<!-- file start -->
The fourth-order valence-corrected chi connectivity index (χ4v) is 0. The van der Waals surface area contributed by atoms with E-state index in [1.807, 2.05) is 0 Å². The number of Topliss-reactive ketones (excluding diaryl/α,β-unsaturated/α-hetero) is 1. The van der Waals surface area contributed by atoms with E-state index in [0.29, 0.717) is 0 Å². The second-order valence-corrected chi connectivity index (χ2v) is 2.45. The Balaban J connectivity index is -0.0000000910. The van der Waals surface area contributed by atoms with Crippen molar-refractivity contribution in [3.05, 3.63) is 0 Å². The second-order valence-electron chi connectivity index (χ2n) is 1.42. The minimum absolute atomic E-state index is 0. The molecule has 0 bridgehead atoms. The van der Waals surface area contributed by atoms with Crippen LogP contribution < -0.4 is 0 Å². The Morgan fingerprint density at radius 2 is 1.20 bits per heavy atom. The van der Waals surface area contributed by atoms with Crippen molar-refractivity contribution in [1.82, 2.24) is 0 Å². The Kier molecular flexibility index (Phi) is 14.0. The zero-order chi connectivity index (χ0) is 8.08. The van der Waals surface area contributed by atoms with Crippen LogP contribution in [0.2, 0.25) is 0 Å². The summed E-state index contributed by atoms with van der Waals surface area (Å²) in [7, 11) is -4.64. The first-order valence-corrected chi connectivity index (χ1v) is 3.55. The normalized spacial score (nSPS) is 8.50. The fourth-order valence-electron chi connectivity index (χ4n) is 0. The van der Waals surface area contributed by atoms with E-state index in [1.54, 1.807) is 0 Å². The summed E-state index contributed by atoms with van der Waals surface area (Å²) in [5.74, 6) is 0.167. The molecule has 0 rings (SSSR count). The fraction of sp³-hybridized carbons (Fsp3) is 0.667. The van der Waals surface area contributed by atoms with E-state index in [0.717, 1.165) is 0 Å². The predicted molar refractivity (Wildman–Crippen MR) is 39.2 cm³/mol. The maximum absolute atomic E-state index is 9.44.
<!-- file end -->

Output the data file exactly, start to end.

The fourth-order valence-corrected chi connectivity index (χ4v) is 0. The van der Waals surface area contributed by atoms with E-state index in [1.807, 2.05) is 0 Å². The number of Topliss-reactive ketones (excluding diaryl/α,β-unsaturated/α-hetero) is 1. The van der Waals surface area contributed by atoms with E-state index in [0.29, 0.717) is 0 Å². The second-order valence-corrected chi connectivity index (χ2v) is 2.45. The Balaban J connectivity index is -0.0000000910. The van der Waals surface area contributed by atoms with Crippen molar-refractivity contribution in [3.05, 3.63) is 0 Å². The second-order valence-electron chi connectivity index (χ2n) is 1.42. The minimum absolute atomic E-state index is 0. The molecule has 0 bridgehead atoms. The van der Waals surface area contributed by atoms with Crippen LogP contribution < -0.4 is 0 Å². The Morgan fingerprint density at radius 2 is 1.20 bits per heavy atom. The van der Waals surface area contributed by atoms with Crippen molar-refractivity contribution in [1.82, 2.24) is 0 Å². The Kier molecular flexibility index (Phi) is 14.0. The zero-order chi connectivity index (χ0) is 8.08. The van der Waals surface area contributed by atoms with Crippen LogP contribution in [0.2, 0.25) is 0 Å². The summed E-state index contributed by atoms with van der Waals surface area (Å²) in [7, 11) is -4.64. The first-order valence-corrected chi connectivity index (χ1v) is 3.55. The normalized spacial score (nSPS) is 8.50. The fourth-order valence-electron chi connectivity index (χ4n) is 0. The van der Waals surface area contributed by atoms with E-state index in [1.54, 1.807) is 0 Å². The summed E-state index contributed by atoms with van der Waals surface area (Å²) in [5.74, 6) is 0.167. The molecule has 0 rings (SSSR count). The fraction of sp³-hybridized carbons (Fsp3) is 0.667. The van der Waals surface area contributed by atoms with E-state index in [0.717, 1.165) is 0 Å². The predicted molar refractivity (Wildman–Crippen MR) is 39.2 cm³/mol. The maximum absolute atomic E-state index is 9.44.